Nigerian militant group Boko Haram has released most of the schoolgirls it kidnapped in February from the town of Dapchi in Yobe state in the country’s northeastern part, The Guardian reported on Wednesday. The government said 91 of the 110 girls who were abducted have returned so far, and more were expected to be released in the coming days, Sky News reported.

Nigeria’s Information Minister Lai Mohammed said the government had not paid Boko Haram a ransom to secure the girls’ release. “The only condition they gave us is not to release [the girls] to the military but release them in the town of Dapchi without the military presence,” Mohammed told Reuters in Abuja.

Hafsat Abdullahi, whose 16-year-old sister Fatima had been taken away by the militant group, said they were dropped back in Dapchi. “It took us three days to get back to Dapchi,” Fatima told The Guardian. “We were divided into three groups and flown in planes, and taken over rivers in boats.”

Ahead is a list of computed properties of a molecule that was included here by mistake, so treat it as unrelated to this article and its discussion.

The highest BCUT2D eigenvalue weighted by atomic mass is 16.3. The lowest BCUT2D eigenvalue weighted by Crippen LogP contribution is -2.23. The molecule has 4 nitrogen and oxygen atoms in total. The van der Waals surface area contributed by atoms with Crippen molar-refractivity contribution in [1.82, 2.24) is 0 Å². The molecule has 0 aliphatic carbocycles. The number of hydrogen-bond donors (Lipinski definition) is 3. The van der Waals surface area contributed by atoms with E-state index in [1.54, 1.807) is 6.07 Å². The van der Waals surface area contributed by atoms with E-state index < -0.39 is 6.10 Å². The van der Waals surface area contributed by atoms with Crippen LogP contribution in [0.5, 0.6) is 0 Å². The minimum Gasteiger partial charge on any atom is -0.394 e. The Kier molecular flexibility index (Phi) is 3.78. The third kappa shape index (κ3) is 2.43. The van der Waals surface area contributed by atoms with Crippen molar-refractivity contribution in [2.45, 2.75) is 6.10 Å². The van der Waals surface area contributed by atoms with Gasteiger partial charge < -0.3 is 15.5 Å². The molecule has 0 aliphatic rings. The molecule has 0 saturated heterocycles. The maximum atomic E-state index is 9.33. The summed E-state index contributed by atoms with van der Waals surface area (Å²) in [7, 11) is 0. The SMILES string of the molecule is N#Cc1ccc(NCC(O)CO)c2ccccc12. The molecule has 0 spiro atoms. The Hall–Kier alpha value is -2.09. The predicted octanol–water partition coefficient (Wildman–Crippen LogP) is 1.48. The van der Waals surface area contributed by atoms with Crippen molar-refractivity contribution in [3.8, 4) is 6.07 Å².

Another resident of Dapchi said five girls were reportedly trampled to death as they were being driven away in overcrowded trucks. Mohammed Mdada claimed the militants had apologised to the girls’ parents, and explained to them that they had targeted them because they mistook them to be Christians.

“Boko Haram shook hands with the parents and apologised for abducting them,” Mdada said. “They said that if they knew they were Muslim girls, they wouldn’t have abducted them. They spoke in the Kanuri language and were dressed in black turbans, and they had dressed the girls in cream hijabs.”

Boko Haram had abducted the girls on February 19. It was the biggest mass abduction since the militant group took away more than 250 girls from Chibok town in 2014. Human rights organisation Amnesty International on Monday blamed the Nigerian security forces for failing to act on warnings about a convoy of Boko Haram fighters heading towards Dapchi.